Clubs, Nights & Spas In South Korea: The Good, The Bad & The Ugly

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In South Korea clubs, nights and spas are all very different, so make sure you know what you’re getting yourself into!

Clubs, Nights & Spas In South Korea: The Good, The Bad & The Ugly

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클럽 literally means club. 나이트 literally means night and is short for 나이트 클럽, or nightclub. 안마, or anma, means “spa,” which I’m putting in quotes for a reason, because this is not always your average spa. 안마 can also mean “massage parlor,” or “sex parlor”. Surprised? Well, there’s more surprises on the way.

The Good: Clubs In South Korea

I went clubbing (a lot) when I was in Gangnam last summer. Answer in Cheongdam-dong was popular at that time, but I never went. My favorite clubs were Ellui in Cheongdam-dong– my new neighborhood, and NB, YG’s club, in Nonhyun-dong– my old neighborhood.

However, the hottest club right now is Octagon, which is also in Nonhyun-dong, and I went there once last summer. Things at the trendiest clubs in South Korea always get wild. Famous Korean celebrities often show up there, and famous Korean musicians often perform there.

For example, Leessang, Beenzino and Wa$$up have performed at Ellui, and Park Myungsoo, Lee Haneul and even Yoo Jaesuk have been special guest DJ’s at Octagon. So, for those of you who haven’t been, let’s go to Ellui and Octagon!

[youtube=http://www.youtube.com/watch?v=qHRRiFMlV-Y&w=560&h=315]

[youtube=http://www.youtube.com/watch?v=qmsExVNWSuw&w=560&h=315]

Clubs in Itaewon are also popular among celebrities, and I had a great time at a small club there called B1. There are (were?) some popular clubs in Sinsa-dong, too, like Holic; but, whatever– I never went there, because it was famous for having the best looking girls.

Anyway, clubs in Korea are like clubs in the rest of the world. Boys and girls dress up, and the girls definitely wear less clothing than the boys. However, the style of club wear is very different in Korea. Clubs in Korea also have tables where you can sit and drink with friends– or strangers, and VIP lounges.

Warning #1: Some clubs in South Korea– like in Hongdae and Busan, are “Korean Only”. White, black, whatever– you will not get in. No, this is not entirely racist. A lot of it has to do with the (bad) history of foreigners in South Korea, especially at clubs.

Warning #2: A “물” check, or “water” check, means to check the quality of the girls (or boys) at a club. Basically, some places– especially in Gangnam, that want the best “water” will not let you in if you are under-dressed or overweight. Yes, this happened, and it happened to the friend of a girl that I met last summer. So, dress and look your best!

Warning #3: Clubs in South Korea are well-known for being a place to pick up the opposite sex, hookup and have what is (usually) a one night stand, so if you start dating a Korean guy or have a Korean boyfriend, then he may or may not let you go clubbing.

But, this last warning might just be a warning for me, because I would die a terrible, sudden death without my weekend dose of clubbing.

Finally, most clubs in Korea have at least 10 to 20 dollar cover every night. But, cover usually comes with a free drink, too. Sometimes its ladies’ night, so girls get in for free. Sometimes, like at Ellui, if you like their Facebook page you can download a voucher and get in for free before midnight.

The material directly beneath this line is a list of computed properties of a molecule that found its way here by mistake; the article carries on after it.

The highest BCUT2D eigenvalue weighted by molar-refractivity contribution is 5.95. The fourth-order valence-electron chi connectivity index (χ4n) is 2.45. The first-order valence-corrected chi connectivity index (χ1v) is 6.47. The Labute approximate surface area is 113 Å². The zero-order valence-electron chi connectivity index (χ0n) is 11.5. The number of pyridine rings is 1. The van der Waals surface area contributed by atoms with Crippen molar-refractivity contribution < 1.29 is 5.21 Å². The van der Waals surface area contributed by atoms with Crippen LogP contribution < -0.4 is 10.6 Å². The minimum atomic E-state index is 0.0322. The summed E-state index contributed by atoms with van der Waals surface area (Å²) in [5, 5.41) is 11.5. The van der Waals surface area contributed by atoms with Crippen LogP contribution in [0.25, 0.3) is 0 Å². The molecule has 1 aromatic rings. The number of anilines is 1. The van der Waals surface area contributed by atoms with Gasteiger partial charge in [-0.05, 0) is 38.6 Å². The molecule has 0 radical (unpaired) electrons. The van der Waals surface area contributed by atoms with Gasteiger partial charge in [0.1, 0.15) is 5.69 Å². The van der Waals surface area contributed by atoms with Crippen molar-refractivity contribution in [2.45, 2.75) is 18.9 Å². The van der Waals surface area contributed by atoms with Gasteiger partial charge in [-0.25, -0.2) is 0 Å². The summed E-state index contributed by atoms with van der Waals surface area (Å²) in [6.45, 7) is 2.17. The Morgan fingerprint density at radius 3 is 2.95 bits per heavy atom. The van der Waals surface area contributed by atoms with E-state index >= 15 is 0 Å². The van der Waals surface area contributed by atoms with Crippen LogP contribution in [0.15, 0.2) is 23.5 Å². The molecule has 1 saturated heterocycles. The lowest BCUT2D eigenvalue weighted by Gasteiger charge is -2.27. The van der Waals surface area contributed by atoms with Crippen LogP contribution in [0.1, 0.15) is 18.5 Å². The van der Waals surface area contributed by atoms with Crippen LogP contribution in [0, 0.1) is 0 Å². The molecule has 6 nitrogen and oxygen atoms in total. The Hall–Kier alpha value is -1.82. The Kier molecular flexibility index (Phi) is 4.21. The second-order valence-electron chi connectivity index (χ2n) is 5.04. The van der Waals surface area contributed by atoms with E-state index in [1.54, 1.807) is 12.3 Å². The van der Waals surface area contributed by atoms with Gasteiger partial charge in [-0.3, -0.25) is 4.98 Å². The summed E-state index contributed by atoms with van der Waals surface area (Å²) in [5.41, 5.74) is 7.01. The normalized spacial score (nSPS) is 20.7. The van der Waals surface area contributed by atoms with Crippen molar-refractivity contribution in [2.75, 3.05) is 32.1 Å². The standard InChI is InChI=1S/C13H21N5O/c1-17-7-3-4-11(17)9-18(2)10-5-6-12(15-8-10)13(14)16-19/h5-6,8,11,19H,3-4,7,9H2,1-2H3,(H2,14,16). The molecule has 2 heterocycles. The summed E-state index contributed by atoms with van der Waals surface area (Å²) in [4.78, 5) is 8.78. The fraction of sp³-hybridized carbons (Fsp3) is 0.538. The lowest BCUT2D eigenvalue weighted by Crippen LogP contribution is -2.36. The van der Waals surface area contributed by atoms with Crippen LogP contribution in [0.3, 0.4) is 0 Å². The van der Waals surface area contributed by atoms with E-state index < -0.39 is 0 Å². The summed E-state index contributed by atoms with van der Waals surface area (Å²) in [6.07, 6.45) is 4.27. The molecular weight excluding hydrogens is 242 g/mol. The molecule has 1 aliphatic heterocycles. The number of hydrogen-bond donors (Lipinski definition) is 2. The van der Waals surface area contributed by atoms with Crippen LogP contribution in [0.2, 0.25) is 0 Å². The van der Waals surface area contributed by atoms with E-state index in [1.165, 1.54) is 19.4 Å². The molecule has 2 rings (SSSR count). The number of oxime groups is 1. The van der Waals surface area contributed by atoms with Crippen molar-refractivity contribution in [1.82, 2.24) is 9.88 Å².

Basically, clubs (and drinks) in Korea are expense, but not as expensive as nights! For more on clubs in Korea, be sure to check out this awesome article on clubbing and partying in Korea and Seoulnightlife’s (crazy) tumblr!

The Bad: Nights In South Korea

Nights, or nightclubs, and 부킹, literally “booking,” go hand in hand. I have a few girl friends who have been to nightclubs and been “booked,” but my Korean friends– especially the guys, always told me not to go.

And, I didn’t. It’s not really my style, but I think it could be fun with the right girls. Booking is, in my opinion, what separates clubs from nights: A group of boys get a table, which usually costs at least $200.00. There, they also buy food and drinks.

A host (usually a guy) grabs a group of girls (who are probably dancing on the dance floor but also have their own table) and takes them to a group of boys at a table. If the girls like the boys, they stay, but if they don’t, they (can) leave.

However, some nights also have hosts and hostesses– no, they’re not just there to take you to your table and bring you food; and, some nights also have private rooms. So if you go, make sure you go with girls who are on your level– meaning, make sure you go with girls who will stay with you if you want to stay and leave with you if you want to leave!

The Ugly: “Spas” In South Korea

Fans of Kpop might remember Se7en and Ssangchu’s recent scandal. They claimed that they went to a “spa” for a massage, but a “spa,” aka massage parlor, is also a place where you can pay for sexual favors and sex.

Obviously, I haven’t been to a “spa” before, but there was a rumor going around my school that several Korean boys I knew had gone to one over summer to lose their virginity. Funny, I know.

Finally, apart from “spas,” I also know people in Korea go to love motels, which I’ve mentioned before, and “DVD rooms,” which I haven’t mentioned before, to have sex. “DVD rooms” are basically Blockbusters with rooms in the back.

I mean, they’re rooms with couches and (probably) condoms and Kleenex. Just make sure your spa is a spa and not a “spa,” and stay away from (or at least be careful of) Korean guys who ask to take you to DVD rooms.


I know people like to go to South Korea to party, but always be extra careful when you are in a foreign country.

Dress appropriately, drink moderately and always go out with a group of people you can depend on to get you home safely at the end of the night.